The link below is to a New York Times article, which basically says that more people are completing marathons now thanks to training programs that require 3+ days of running a week. Some even incorporate walking. As long as the "long run" (20-26 miles) is done, most people will be just fine. They cited some major races having a 99% finish rate. This is obviously not how things used to be. Only the "elite" chose to run marathons, those who ran 6-7 days or 50+ miles per week. The fact that I finished one shows that things are definitely different now. Bottom line: these lower-mileage programs work.
I must agree with the warning that even with these relatively easier programs, it is not easy to go from, "Hey, I want to conquer this before I die" to crossing that finish line (and doing it again). Even doing 3-4 runs a week is tough after a while, especially if you don't live in a good running area and have a full-time job. Unlike half-marathons, you can't expect to go into a marathon with little training. It's a commitment that will save you from pain and/or humiliation. And you have to be in some reasonable shape before you begin, lest you'll injure/burn out and never want to run again.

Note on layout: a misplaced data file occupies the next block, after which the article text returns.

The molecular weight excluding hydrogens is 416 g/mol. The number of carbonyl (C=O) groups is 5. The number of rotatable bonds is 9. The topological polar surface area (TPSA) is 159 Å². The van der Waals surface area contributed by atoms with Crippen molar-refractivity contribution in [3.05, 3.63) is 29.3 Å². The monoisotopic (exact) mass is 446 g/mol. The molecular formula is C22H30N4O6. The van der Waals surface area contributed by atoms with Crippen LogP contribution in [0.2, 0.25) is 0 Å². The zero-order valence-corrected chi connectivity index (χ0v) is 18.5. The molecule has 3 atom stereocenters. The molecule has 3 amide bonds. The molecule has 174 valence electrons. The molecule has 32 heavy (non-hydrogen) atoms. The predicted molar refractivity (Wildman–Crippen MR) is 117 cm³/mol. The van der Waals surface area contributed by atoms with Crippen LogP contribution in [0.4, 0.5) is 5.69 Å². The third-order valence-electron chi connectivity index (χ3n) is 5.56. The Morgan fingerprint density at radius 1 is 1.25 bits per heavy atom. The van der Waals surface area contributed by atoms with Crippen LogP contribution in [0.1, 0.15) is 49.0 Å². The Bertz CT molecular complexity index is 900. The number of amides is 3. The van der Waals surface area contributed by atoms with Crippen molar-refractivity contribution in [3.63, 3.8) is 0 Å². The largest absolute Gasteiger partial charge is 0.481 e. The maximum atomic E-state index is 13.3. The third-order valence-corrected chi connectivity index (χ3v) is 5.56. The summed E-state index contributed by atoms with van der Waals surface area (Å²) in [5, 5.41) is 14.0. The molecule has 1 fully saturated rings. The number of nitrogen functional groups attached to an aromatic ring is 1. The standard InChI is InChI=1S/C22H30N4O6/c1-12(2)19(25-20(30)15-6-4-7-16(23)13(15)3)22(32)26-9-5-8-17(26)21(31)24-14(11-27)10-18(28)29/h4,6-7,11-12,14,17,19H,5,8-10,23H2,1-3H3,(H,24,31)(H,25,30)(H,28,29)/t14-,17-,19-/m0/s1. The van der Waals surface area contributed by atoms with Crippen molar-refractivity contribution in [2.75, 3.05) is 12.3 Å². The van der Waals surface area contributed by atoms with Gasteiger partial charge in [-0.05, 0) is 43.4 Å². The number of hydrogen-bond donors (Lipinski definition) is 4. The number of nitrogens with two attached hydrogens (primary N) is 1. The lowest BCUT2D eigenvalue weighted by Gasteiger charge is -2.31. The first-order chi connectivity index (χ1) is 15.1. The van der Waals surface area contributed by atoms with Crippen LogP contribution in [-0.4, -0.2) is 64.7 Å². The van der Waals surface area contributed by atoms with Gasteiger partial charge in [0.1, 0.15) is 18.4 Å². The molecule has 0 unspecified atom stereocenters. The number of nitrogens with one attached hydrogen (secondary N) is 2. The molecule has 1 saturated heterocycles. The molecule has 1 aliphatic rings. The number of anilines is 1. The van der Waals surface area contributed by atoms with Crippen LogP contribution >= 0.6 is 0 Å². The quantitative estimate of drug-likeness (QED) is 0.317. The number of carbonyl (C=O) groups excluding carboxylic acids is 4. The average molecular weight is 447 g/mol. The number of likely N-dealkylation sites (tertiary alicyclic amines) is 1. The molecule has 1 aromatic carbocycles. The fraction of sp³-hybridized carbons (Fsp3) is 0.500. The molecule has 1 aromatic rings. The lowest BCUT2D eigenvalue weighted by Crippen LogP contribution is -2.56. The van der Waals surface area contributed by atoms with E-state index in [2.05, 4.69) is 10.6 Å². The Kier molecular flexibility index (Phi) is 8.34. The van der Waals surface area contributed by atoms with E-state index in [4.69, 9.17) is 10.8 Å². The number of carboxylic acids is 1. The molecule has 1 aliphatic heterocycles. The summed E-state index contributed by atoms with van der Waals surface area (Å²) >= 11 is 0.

I was not perfectly following the 18-week program (read: 4.5 months) I was on, but I think I had about an 80% compliance rate because my body and life got in the way. I did not expect to have to walk during the race because I hardly walked during training, but still, I didn't have pain after the race. Granted, I have some background in running, but I am rather baseline lethargic, as proven by the drastic drop in mileage lately on my part. Thanks, training program.